Dozens of studies support the use of the mRNA COVID-19 vaccines, which have a good safety profile and work well in preventing severe disease and death. Yet, citing a single, flawed paper, a British cardiologist known for peddling misinformation has misleadingly argued that the shots are harmful and “should never have been approved.”
The mRNA COVID-19 vaccines from Pfizer/BioNTech and Moderna have been shown to be safe and effective, both in clinical trials and in numerous studies conducted since their release. Vaccine safety monitoring systems have worked as expected to identify a few rare serious side effects, but evidence shows that the benefits of vaccination continue to outweigh any potential risks.
COVID-19, the disease caused by SARS-CoV-2, has killed more than 1 million people in the United States, and more than 6 million have been hospitalized with the disease since the beginning of the pandemic, according to the Centers for Disease Control and Prevention. Some fraction of people suffer from lingering or new symptoms after their infections that can last for months or years and be debilitating.
But on an episode of “The Joe Rogan Experience” podcast that aired on April 29, Dr. Aseem Malhotra, a British cardiologist known for spreading misinformation about the vaccines, misleadingly claimed that data from the original mRNA COVID-19 vaccine trials showed the vaccines are more harmful than the disease. His claims are based on a problematic reanalysis of the trial data published in Vaccine last fall.
“In my whole career, looking at all of the drugs and knowing about many different drugs that are prescribed, I’ve never seen something when you look at the data which has such poor effectiveness and such unprecedented harms,” Malhotra said, in a section of the three-hour-interview that went viral on social media.
Malhotra cited the Vaccine study to claim that data from the trials showed “you were more likely to suffer a serious adverse event from taking the vaccine — hospitalization, disability, life-changing event— than you were to be hospitalized with COVID. So what that means is, it’s highly likely this vaccine, mRNA vaccine, should never have been approved for a single human in the first place.”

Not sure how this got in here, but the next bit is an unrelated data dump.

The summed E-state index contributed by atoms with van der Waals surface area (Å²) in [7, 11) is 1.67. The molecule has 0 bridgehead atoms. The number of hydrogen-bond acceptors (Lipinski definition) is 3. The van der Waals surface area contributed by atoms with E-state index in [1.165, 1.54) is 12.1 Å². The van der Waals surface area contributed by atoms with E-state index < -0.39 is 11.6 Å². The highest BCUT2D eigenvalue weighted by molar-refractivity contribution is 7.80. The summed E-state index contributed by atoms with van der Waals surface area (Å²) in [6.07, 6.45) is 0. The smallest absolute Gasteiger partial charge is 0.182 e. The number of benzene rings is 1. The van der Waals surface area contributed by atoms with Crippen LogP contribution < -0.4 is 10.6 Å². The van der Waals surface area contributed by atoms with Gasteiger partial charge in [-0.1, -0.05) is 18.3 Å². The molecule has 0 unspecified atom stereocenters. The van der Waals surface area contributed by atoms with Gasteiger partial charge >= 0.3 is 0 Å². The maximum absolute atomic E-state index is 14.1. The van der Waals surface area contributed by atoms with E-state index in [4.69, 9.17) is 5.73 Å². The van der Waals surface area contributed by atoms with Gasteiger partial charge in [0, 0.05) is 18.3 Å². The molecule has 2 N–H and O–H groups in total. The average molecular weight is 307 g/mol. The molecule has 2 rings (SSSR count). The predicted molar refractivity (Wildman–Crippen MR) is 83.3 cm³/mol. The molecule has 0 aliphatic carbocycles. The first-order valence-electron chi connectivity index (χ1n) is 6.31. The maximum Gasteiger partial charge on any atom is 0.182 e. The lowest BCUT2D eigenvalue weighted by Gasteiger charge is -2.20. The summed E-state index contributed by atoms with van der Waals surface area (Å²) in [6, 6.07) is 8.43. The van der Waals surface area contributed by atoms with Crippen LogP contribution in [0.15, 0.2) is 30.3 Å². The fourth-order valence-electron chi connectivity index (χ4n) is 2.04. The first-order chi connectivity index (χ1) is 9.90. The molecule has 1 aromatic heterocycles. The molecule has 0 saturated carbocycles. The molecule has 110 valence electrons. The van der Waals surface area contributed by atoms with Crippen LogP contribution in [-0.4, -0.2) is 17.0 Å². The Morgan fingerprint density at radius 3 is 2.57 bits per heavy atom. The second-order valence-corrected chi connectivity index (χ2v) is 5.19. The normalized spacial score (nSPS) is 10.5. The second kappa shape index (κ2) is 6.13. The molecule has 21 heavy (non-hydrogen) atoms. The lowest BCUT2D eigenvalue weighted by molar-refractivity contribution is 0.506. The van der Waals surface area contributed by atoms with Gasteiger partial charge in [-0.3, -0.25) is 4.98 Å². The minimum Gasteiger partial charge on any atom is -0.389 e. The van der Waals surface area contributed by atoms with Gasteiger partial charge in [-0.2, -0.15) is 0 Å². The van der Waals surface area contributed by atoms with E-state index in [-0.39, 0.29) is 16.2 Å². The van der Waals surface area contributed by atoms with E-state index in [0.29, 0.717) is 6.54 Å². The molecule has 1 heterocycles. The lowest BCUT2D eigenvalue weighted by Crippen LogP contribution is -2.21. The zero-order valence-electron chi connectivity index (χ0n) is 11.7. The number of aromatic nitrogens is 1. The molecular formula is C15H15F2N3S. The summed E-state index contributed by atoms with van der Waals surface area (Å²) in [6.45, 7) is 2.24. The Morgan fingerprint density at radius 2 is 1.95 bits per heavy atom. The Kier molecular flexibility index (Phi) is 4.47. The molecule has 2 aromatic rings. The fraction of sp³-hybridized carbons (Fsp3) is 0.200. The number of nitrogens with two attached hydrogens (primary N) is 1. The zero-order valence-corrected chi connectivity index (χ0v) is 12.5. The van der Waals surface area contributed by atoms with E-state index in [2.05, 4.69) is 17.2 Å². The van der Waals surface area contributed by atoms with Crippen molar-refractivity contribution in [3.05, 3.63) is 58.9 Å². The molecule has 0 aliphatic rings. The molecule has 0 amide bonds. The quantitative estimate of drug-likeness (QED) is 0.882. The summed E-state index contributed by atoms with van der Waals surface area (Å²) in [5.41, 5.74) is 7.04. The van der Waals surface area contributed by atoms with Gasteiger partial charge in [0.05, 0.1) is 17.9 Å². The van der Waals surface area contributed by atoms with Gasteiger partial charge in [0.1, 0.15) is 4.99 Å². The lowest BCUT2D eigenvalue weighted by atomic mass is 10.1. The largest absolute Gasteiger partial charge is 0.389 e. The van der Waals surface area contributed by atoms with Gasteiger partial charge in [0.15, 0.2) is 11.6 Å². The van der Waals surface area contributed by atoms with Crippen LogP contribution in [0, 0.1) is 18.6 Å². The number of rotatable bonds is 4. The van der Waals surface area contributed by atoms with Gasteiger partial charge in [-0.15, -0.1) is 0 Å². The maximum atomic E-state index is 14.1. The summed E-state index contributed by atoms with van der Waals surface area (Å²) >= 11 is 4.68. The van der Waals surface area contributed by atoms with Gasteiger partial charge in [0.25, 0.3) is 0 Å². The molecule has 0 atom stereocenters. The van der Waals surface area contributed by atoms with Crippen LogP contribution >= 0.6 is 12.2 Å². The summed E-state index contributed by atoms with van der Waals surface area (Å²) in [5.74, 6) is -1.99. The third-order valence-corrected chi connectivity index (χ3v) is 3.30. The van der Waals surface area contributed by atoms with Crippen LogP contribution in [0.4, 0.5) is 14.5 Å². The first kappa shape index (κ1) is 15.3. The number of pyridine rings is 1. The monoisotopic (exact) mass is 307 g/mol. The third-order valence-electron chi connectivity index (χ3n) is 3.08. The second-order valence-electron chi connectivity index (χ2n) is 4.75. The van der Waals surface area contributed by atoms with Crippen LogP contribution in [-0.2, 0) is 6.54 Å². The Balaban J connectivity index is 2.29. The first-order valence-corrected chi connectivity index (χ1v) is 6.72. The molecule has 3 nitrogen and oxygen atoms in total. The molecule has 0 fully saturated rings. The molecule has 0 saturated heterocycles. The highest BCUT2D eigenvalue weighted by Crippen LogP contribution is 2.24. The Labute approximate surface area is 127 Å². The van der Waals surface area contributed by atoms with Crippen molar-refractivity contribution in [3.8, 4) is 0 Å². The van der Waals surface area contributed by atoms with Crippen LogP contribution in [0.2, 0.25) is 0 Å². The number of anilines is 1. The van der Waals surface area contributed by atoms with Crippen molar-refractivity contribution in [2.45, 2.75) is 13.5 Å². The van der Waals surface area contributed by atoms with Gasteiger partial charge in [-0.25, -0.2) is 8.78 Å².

But experts have been highly critical of the Vaccine paper, and an abundance of other data contradict it. Experts and fact-checkers, including FactCheck.org, have said it has numerous problems.
One of the authors of the paper, Dr. Joseph Fraiman, an emergency medicine physician in Louisiana, joined a panel of contrarian experts gathered by Florida Gov. Ron DeSantis in December to falsely suggest the shots were too risky. As we’ve written, the paper was also cited in a report that falsely claims COVID-19 vaccines caused 310,000 excess deaths in 2021 and 2022.
In September, Malhotra cited the same paper in a two-part article he published in a diabetes-focused journal he edits, in which he called for a global pause on the COVID-19 mRNA vaccines.
Malhotra’s ideas on nutrition, including promoting high-fat diets and dismissing the importance of keeping saturated fat consumption low, have been labeled as misleading and irresponsible. The British Heart Foundation has also criticized his claims on cholesterol and statins, drugs that lower cholesterol levels.
The study upon which Malhotra based his claims is a reanalysis of the serious adverse events reported in the main Pfizer/BioNTech and Moderna COVID-19 vaccine trials. Adverse events are health issues that occur following vaccination, but are not necessarily caused by vaccination. The authors of the study claimed to have found that people who received the vaccine had a higher risk of what are called serious adverse events of special interest than those who didn’t.
But as we’ve explained before, one of the problems of the paper is that while the authors focused on serious adverse events of special interest, the trial reported all serious adverse events. As a result, the authors chose the events they thought corresponded to the ones of special interest, which could have resulted in cherry-picking, critics say.
A second issue is that the authors compared the number of people hospitalized with COVID-19 with the number of adverse events of special interest – instead of comparing it with the number of people who experienced these events. That’s problematic because each person could report multiple symptoms or conditions.
Also, a hospitalization can be more serious than some of the adverse events, such as rashes or diarrhea, as Susan Oliver, an Australian scientist who corrects misinformation on YouTube, has explained.
Fraiman has argued against that critique and others. But Jeffrey Morris, director of the division of biostatistics at the University of Pennsylvania, told us in December that the authors’ response to the problems raised was not “sufficient or convincing.”
The benefits of vaccination are also underestimated in the study, Morris told us, because while the protection lasts a long time, the data only reflect the duration of the trials.
By ignoring the rest of the vast literature on the COVID-19 vaccines in favor of a single, flawed analysis, Malhotra is exaggerating the risks of vaccination and providing a misleading and highly skewed view of the risks and benefits.
Editor’s note: SciCheck’s articles providing accurate health information and correcting health misinformation are made possible by a grant from the Robert Wood Johnson Foundation. The foundation has no control over FactCheck.org’s editorial decisions, and the views expressed in our articles do not necessarily reflect the views of the foundation.
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